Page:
Have you ever turned on your faucet to grab a glass of water and the water smells like rotten eggs? I’m sure it’s happened to many people on private well water. It is likely hydrogen sulfide in the water. Even a few tenths of sulfur in the water can cause your water to smell. We’re often asked if it is safe to drink water with the odor. While the EPA does not regulate hydrogen sulfide, it is important to test levels of sulfur within the water and treat it properly. Small amounts of sulfur in your water Read more
Problem water is considered water with high iron content, a sulfur smell, or a high chlorine content from city water.
An alert goes out to residents in which a boil order is in effect for their area. Many residents scramble to understand what a boil order means. A boil order takes effect when a water supplier has tested the water and testing has shown any presence of organisms that can result in an illness. It can also mean there are technical and/or physical problems within the water system that can affect the water with bacterial contamination. A boil order specifically means bacteria containing fecal and/or E. Coli bacteria. Read more
Have you heard of the chemical PFAS? It’s been a hot topic within the water industry over the past several months.
PFAS stands for Per- and Polyflouroalkyl substances and within the PFAS family tree are chemicals PFOA and PFOS. They are man-made and gaining traction within the water industry Read more
When you turn on the faucet for a glass of water and it looks clear and doesn’t have an odor, is it still safe to drink? The only way to know is to have your water tested regularly. The Environmental Protection Agency (EPA) recommends a home using a private well have their water tested once per year. When a home sale occurs, it is mandatory the private well pass a well inspection. After this inspection, most homeowners never test their water again unless there is an issue. Read more
How do you know if the water coming out of your faucet is safe? You’ve heard all the stories recently in the news about contaminated water with bacteria, lead, and pollutants. There is a wealth of information from verified organizations you can access to better educate and resolve water issues you face within your home. It’s a matter of knowing where to research to find what is in your home’s water.
- If your home is on city water, the city is required by law to test the water on a regular basis. Every water supplier is required by law to provide each homeowner a Consumer Confidence Report before July 1st each year, which is an annual water report detailing any contaminants in the water and at what level they tested and what health risk they pose for your family. Another method to find a CCR is to go to the water supplier’s website or contact your water supplier directly and request a CCR. Keep in mind, water testing is tested at the water plant and test results may be different then what is supplied at your home. Why? Read more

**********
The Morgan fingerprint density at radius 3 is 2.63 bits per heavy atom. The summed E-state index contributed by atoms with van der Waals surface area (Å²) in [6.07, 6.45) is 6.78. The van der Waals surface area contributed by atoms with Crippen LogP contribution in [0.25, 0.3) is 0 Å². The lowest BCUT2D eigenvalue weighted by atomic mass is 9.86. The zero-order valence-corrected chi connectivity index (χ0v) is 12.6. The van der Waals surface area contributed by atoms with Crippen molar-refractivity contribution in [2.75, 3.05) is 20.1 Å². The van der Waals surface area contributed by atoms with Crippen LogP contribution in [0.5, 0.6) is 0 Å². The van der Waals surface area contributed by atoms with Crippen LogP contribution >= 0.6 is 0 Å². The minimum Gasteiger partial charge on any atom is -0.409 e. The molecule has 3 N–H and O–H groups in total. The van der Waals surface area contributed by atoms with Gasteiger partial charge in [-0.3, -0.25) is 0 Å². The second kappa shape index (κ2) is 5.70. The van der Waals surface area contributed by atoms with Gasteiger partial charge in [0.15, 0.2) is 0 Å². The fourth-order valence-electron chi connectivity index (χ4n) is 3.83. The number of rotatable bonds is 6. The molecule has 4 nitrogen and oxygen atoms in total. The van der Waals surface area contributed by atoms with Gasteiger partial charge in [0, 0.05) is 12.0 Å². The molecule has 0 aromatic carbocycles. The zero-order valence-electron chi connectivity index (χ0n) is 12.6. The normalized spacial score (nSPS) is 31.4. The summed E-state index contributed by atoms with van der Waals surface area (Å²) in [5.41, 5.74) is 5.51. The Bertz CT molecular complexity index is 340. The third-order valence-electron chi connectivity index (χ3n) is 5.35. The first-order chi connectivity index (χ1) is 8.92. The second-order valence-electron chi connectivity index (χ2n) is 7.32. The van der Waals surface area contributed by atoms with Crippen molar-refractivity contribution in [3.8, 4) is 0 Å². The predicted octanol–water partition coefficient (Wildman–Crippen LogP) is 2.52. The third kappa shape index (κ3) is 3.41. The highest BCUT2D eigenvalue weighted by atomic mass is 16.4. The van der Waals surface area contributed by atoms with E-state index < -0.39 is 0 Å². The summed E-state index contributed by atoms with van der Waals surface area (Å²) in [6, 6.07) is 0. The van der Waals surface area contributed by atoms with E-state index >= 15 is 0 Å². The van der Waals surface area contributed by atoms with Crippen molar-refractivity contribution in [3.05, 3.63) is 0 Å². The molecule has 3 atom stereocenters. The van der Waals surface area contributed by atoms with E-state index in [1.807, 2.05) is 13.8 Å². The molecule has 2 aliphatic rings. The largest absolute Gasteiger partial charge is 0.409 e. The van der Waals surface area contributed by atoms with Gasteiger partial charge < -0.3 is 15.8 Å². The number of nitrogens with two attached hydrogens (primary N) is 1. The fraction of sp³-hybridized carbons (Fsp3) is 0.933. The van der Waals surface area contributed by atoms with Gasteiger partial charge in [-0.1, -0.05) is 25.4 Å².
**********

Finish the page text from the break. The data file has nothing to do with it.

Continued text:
Have you ever wondered if you need a sediment pre-filter with your water softener? It all depends on the type of water entering your home. Homes on private wells are more likely then city supplied homes to need a pre-filter in conjunction with their water softener. Your best bet is to have your water tested by a local water professional. They will be able to tell you if you need a pre-filter installed before your water softener.
It is often recommended a sediment pre-filter be installed with a water softener, not because the water softener can’t do its job, but to remove particulate from the water the water softener won’t remove. A sediment pre-filter, acts like a furnace or oil filter, in that it traps sediment, sand, and debris the well might kick up from entering the water softener. It acts as a protector from sediment entering and plugging the water softener and causing an unnecessary service call. It will also help with iron reduction in that it will catch particles of iron too. The filter will need to be changed, on average 3-6 months, depending on the water entering your home and the volume of water used.
Have you ever poured a glass of water and seen hundreds of tiny bubbles in the glass, maybe even a milky color? Within a minute the water clears up from the bottom to the top and the glass of water looks normal again. The cloudy water is due to tiny air bubbles in the water. These tiny air bubbles are completely harmless and not pose a health risk. Read more
Not all iron is the same. Many homes on well water in Northeastern Illinois are subjected to different types of iron such as ferrous iron, ferric iron, and iron bacteria. Many people are familiar with ferrous and/or ferric iron because it will stain clothes and water fixtures. Both ferric and ferrous iron in your water are easily removed using Read more
Have you ever seen a pink substance in your bathroom toilet, shower, or tile? Don’t be alarmed, you’re not alone. Many homeowners experience this issue. What is it? It is known as serratia marcescens, otherwise known as “pink slime”. It is an airborne bacterium, not harmful to humans or pets, with an abundant supply in our environment. The bacteria will grow in wet areas, such as bathtubs, toilets, sinks, and tiles, with materials containing phosphorus or fatty substances. It is more commonly seen in the summer months when windows are open and the air has moisture. The bottom line, it’s a complete nuisance. Read more